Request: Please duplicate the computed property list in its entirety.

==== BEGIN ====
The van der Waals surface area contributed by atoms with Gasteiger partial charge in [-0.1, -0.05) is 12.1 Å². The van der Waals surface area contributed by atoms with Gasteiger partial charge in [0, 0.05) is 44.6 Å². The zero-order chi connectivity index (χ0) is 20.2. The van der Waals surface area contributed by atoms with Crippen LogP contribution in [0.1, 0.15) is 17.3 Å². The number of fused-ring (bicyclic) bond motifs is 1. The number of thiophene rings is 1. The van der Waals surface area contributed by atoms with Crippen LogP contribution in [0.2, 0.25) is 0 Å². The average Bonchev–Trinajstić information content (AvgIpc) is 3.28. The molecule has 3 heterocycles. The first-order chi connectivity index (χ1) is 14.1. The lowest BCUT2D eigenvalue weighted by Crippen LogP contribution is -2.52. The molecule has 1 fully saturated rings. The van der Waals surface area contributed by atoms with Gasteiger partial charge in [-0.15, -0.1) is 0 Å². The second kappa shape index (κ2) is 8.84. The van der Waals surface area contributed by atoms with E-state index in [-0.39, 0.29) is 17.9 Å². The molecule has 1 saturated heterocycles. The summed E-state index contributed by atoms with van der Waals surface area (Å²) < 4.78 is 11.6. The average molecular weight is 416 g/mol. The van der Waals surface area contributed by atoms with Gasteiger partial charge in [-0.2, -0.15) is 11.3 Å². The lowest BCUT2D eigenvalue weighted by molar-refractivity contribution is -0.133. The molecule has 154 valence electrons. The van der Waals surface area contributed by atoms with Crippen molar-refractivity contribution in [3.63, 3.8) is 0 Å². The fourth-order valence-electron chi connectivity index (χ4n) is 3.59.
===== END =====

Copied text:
The van der Waals surface area contributed by atoms with Gasteiger partial charge in [-0.1, -0.05) is 12.1 Å². The van der Waals surface area contributed by atoms with Gasteiger partial charge in [0, 0.05) is 44.6 Å². The zero-order chi connectivity index (χ0) is 20.2. The van der Waals surface area contributed by atoms with Crippen LogP contribution in [0.1, 0.15) is 17.3 Å². The number of fused-ring (bicyclic) bond motifs is 1. The number of thiophene rings is 1. The van der Waals surface area contributed by atoms with Crippen LogP contribution in [0.2, 0.25) is 0 Å². The average Bonchev–Trinajstić information content (AvgIpc) is 3.28. The molecule has 3 heterocycles. The first-order chi connectivity index (χ1) is 14.1. The lowest BCUT2D eigenvalue weighted by Crippen LogP contribution is -2.52. The molecule has 1 fully saturated rings. The van der Waals surface area contributed by atoms with Gasteiger partial charge in [-0.15, -0.1) is 0 Å². The second kappa shape index (κ2) is 8.84. The van der Waals surface area contributed by atoms with E-state index in [-0.39, 0.29) is 17.9 Å². The molecule has 1 saturated heterocycles. The summed E-state index contributed by atoms with van der Waals surface area (Å²) < 4.78 is 11.6. The average molecular weight is 416 g/mol. The van der Waals surface area contributed by atoms with Gasteiger partial charge in [-0.2, -0.15) is 11.3 Å². The lowest BCUT2D eigenvalue weighted by molar-refractivity contribution is -0.133. The molecule has 154 valence electrons. The van der Waals surface area contributed by atoms with Crippen molar-refractivity contribution in [3.63, 3.8) is 0 Å². The fourth-order valence-electron chi connectivity index (χ4n) is 3.59.